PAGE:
After learning of this occurrence, the townspeople spread the news of the Lord’s miracle.  The news went from home to home, and soon the entire population of the town crowded around the door of the house.  From the surrounding area, people brought all who were sick or possessed by demons.  Jesus cured those who came to Him in faith.  The next day before dawn, Jesus went off to a certain place where He prayed.  Jesus was praying when the apostles arrived to tell Him that everyone was looking for Him.  People who wanted to be cured continued to arrive, but instead of returning to town, Jesus said to the apostles, “Let us go on to the nearby villages that I may preach there also.  For this purpose have I come.”  Our Lord’s true mission was to evangelize, to announce to all humanity the Good News of the love that God has for all human beings.

The gospel reading for this Sunday presents a glimpse of Jesus’ ministry, for He not only preached, but also engaged in acts of healing and compassion.  After healing Simon Peter’s mother-in-law and numerous others, Jesus retreated to pray, emphasizing the importance of maintaining a deep connection with the Father.  He then expressed His mission to preach the Gospel to other towns, underlining the purpose of His coming.  Jesus came to preach.  He came to proclaim the Good News of the kingdom of God, to invite all humankind to let God reign as king in their hearts and in their lives, to reconcile us with God and with one another.

Much of the sickness, poverty, and suffering that exists in our world is traceable to the disharmony or sin that separates us from God and from one another.  By healing this root cause of all of our problems, we find ourselves in a position to receive God’s abundant blessings in all areas of our lives:  spiritual as well as physical, moral as well as material, social as well as psychological.  But to try to seek physical healing and material well-being without first making peace with God is to miss the point.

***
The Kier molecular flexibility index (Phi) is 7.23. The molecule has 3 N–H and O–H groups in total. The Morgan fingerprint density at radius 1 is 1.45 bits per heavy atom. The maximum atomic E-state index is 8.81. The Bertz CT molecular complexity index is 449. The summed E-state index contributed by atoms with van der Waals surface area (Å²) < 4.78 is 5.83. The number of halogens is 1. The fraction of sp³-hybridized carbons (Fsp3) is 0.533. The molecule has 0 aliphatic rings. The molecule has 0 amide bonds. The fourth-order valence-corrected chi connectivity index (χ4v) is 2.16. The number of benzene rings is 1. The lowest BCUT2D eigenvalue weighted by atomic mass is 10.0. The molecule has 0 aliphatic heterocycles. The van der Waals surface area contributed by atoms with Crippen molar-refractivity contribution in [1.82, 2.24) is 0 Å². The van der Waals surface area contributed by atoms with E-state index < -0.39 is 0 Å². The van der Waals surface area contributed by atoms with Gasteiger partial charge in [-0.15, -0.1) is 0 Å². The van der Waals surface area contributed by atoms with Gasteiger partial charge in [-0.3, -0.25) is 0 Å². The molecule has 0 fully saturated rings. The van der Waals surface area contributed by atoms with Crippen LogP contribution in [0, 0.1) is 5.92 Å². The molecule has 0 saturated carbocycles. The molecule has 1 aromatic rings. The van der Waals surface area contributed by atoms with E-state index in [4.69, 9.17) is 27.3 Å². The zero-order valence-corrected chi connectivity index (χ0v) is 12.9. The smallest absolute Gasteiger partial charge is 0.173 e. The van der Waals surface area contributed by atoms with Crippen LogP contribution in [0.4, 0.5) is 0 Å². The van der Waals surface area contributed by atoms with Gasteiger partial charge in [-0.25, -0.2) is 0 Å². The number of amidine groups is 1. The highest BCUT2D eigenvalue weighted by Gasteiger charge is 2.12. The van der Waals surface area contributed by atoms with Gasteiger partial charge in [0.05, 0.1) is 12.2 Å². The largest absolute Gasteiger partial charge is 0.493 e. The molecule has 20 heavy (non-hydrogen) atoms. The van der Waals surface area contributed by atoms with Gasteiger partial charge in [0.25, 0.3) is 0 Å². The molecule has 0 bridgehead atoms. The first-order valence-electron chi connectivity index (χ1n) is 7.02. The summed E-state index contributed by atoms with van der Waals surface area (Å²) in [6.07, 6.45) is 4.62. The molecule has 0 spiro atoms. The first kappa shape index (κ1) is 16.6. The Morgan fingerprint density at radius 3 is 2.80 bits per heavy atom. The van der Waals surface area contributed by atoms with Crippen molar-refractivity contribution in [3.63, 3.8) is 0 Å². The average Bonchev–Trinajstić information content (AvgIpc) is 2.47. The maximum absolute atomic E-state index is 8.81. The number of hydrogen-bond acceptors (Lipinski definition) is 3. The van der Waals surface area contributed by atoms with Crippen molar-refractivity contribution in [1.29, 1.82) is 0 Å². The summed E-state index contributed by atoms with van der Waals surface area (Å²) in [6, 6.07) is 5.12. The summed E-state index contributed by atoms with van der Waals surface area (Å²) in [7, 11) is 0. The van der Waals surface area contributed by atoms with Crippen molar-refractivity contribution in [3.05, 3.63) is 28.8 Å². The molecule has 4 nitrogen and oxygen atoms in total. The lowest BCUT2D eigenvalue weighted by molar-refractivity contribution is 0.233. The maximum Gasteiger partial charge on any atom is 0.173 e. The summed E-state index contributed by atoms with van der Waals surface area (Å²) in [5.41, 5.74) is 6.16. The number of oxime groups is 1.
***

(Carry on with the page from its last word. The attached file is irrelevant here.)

In reflecting on the gospel passage, we are invited to consider our own response to the call of discipleship.  Like Jesus, we are called not only to receive His healing and grace, but also to actively participate in the mission of sharing the Good News.  Our faith is not meant to be passive, but dynamic, influencing our actions and interactions with others.

St. Paul invites us in the second reading to follow the example of the Lord to evangelize.  The true mission of all Christians is to proclaim the gospel to a world that needs to hear the word of God.  Our second reading reminds us of what St. Paul said to the Christians of Corinth, that for him, preaching was an obligation.  He did not do it for his own glory or to become rich.  He did not even start to do it on his own initiative.  He had been given a task to do:  to be a missionary of the Word of God, to become all things to all, so that he could save at least some.